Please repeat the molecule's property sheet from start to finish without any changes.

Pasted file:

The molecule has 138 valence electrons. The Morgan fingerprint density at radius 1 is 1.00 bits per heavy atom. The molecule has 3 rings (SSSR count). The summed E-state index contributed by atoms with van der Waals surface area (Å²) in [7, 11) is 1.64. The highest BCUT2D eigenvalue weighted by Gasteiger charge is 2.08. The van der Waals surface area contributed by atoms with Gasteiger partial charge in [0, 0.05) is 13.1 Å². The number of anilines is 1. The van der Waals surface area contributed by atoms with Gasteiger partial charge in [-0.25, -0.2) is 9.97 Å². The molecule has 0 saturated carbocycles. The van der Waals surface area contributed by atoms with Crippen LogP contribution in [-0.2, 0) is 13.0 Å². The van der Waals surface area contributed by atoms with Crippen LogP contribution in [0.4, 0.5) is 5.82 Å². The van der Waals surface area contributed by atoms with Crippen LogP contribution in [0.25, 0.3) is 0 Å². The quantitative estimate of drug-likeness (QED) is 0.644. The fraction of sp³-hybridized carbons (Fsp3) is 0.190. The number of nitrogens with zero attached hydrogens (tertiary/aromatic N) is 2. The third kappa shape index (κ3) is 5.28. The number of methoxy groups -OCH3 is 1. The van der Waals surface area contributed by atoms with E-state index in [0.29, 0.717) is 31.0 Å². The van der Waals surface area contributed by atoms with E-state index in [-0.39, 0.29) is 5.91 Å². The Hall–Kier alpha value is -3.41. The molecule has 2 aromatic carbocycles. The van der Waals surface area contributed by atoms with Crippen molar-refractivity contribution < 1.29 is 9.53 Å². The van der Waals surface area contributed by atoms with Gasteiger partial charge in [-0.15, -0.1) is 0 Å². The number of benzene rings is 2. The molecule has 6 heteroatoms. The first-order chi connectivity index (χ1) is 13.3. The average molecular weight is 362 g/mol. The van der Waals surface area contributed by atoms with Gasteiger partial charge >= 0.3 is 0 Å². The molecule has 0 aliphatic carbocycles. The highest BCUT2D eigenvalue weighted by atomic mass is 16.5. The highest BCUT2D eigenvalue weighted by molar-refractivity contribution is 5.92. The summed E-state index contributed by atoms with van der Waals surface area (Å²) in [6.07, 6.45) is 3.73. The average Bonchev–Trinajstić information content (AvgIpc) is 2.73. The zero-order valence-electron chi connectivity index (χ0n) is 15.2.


The molecule has 138 valence electrons. The Morgan fingerprint density at radius 1 is 1.00 bits per heavy atom. The molecule has 3 rings (SSSR count). The summed E-state index contributed by atoms with van der Waals surface area (Å²) in [7, 11) is 1.64. The highest BCUT2D eigenvalue weighted by Gasteiger charge is 2.08. The van der Waals surface area contributed by atoms with Gasteiger partial charge in [0, 0.05) is 13.1 Å². The number of anilines is 1. The van der Waals surface area contributed by atoms with Gasteiger partial charge in [-0.25, -0.2) is 9.97 Å². The molecule has 0 saturated carbocycles. The van der Waals surface area contributed by atoms with Crippen LogP contribution in [-0.2, 0) is 13.0 Å². The van der Waals surface area contributed by atoms with Crippen LogP contribution in [0.4, 0.5) is 5.82 Å². The van der Waals surface area contributed by atoms with Crippen LogP contribution in [0.25, 0.3) is 0 Å². The quantitative estimate of drug-likeness (QED) is 0.644. The fraction of sp³-hybridized carbons (Fsp3) is 0.190. The number of nitrogens with zero attached hydrogens (tertiary/aromatic N) is 2. The third kappa shape index (κ3) is 5.28. The number of methoxy groups -OCH3 is 1. The van der Waals surface area contributed by atoms with E-state index in [0.29, 0.717) is 31.0 Å². The van der Waals surface area contributed by atoms with E-state index in [-0.39, 0.29) is 5.91 Å². The Hall–Kier alpha value is -3.41. The molecule has 2 aromatic carbocycles. The van der Waals surface area contributed by atoms with Crippen molar-refractivity contribution < 1.29 is 9.53 Å². The van der Waals surface area contributed by atoms with Gasteiger partial charge in [-0.15, -0.1) is 0 Å². The number of benzene rings is 2. The molecule has 6 heteroatoms. The first-order chi connectivity index (χ1) is 13.3. The average molecular weight is 362 g/mol. The van der Waals surface area contributed by atoms with Gasteiger partial charge >= 0.3 is 0 Å². The molecule has 0 aliphatic carbocycles. The highest BCUT2D eigenvalue weighted by atomic mass is 16.5. The highest BCUT2D eigenvalue weighted by molar-refractivity contribution is 5.92. The summed E-state index contributed by atoms with van der Waals surface area (Å²) in [6.07, 6.45) is 3.73. The average Bonchev–Trinajstić information content (AvgIpc) is 2.73. The zero-order valence-electron chi connectivity index (χ0n) is 15.2.